When it comes to dairy products, milk is probably the most loved and consumed. Some people chug a gallon within a day or two. But if you’re not one of those people, you’ve probably been in a situation to pour leftover milk down the drain because it has gone bad.
To reduce food waste, you’re probably wondering can you freeze milk? Well, good news! Milk can be frozen for future use. But, it might turn slightly different once thawed. Read on to find out why.
Is Freezing Milk A Good Idea?
No food or drink should go to waste if it can be preserved. In the case of milk, it’s good to know you can put it in the freezer and prolong its shelf life. But while you can do it, the real question is, should you?
Regardless of what your reasons for freezing milk are, you should know that it doesn’t do much good. It affects the taste and texture, and we’ll get into details in a bit. With that in mind, you should opt for freezing milk only in certain situations. A good example is when milk is very close to its expiration date, and there’s no way you can use it by that time.
Or let’s say you live in a remote area where the closest grocery store is located more than an hour away. In that case, you probably buy stuff in batches, and milk is no exception. In that case, you actually have two options. The first one would be buying milk with a UTH label on it. This is short for Ultra High Treatment, and it means it can be stored at room temperature for up to half a year. We can’t argue that UTH milk tastes a bit different than daily fresh milk due to the high-temperature processing, and that’s not something everyone enjoys. If that’s the case with you, the other option is freezing fresh milk.
Freezing And Thawing – What It Does To Milk Texture And Taste
As we already stated, freezing milk affects the way it tastes once thawed. It also changes consistency a bit. Some people don’t like its flavor and texture after freezing, so keep that in mind when choosing to freeze milk for the first time.
In fact, it would be best to do a little test freeze first. Freeze a container when it’s half empty. Then, take it out to defrost the next day, and try it once thawed. If you end up not liking it, it’s not the end of the world. You can use freeze milk that you plan to use for cooking and baking. Once mixed with other ingredients, the change in flavor will be unnoticeable.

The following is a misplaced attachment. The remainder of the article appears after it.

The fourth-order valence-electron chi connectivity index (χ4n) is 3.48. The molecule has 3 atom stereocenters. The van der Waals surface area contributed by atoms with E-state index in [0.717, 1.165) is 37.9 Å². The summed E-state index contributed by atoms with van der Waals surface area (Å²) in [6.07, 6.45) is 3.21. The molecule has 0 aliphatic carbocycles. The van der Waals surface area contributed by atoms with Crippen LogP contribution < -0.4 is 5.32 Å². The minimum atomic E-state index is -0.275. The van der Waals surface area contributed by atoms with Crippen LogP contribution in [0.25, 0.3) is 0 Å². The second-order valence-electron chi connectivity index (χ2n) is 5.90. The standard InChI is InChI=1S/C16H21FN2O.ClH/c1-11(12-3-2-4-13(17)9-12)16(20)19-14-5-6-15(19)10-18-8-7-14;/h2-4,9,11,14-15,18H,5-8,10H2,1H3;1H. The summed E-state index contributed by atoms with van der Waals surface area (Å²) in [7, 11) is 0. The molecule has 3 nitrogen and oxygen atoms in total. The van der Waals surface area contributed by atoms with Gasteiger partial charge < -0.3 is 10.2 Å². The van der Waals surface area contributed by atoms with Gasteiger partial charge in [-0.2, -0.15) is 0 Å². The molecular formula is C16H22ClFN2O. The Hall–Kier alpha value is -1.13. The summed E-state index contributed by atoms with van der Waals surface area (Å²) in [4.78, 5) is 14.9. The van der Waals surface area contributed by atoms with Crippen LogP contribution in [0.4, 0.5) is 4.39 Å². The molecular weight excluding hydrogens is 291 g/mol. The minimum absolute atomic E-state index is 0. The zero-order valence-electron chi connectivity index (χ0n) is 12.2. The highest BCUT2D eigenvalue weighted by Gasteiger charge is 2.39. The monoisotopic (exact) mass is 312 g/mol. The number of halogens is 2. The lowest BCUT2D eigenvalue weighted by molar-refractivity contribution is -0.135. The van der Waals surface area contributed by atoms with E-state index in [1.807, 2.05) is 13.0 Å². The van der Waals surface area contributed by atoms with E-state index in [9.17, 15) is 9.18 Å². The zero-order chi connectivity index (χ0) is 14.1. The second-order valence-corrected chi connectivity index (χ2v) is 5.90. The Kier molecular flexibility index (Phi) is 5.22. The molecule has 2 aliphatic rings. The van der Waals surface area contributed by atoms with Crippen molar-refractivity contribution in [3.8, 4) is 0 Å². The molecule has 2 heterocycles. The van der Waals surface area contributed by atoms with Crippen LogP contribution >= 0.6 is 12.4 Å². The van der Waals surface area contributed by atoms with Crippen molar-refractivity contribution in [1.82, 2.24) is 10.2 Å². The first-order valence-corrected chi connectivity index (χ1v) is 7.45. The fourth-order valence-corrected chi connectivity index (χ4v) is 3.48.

Another thing to keep in mind is that low fat milk freezes way better than whole fat milk does. That’s because fat separates during the freezing process, and milk will appear grainy.
Other Things You Should Know About Freezing Milk
Let’s tackle a few things you should know before freezing milk. You might be tempted to put the unopened container into the freezer, but that’s the wrong way to do it. As you know, the liquid expands when it freezes, and if there’s no space in the container, it will burst, leaving a mess inside your freezer. Whether you’re using a plastic or cardboard container, you should always pour out a bit of milk to make some room for the liquid to expand. Or if you want to freeze a small amount of milk, you can pour it into an ice-cube tray.
As for thawing milk, it’s best done by letting it sit in the fridge. This might take up to two days, depending on how much milk is in the container. Another, faster way to defrost it is to put the container into cold water.
What’s more, you should always shake the container after thawing. That way, the fat that has separated during the freezing process will come together with milk again.
You don’t have to freeze milk with the container you bought it in. Depending on your needs, you can transfer it to a larger or smaller container. One thing to keep in mind is that you should always use an airtight container. That way, milk can’t absorb odors from your freezer.
Finally, always write the storage date on milk before freezing. This is especially important if milk is close to its expiration date. Once thawed, you will know exactly how much longer it can stay fresh.
Milk is one of the most popular drinks around the world. If you drink it a lot, you’ll be happy to know you can freeze it for later. Still, you should expect it to change a bit in texture and flavor. So before you freeze gallons of milk, do a test run first.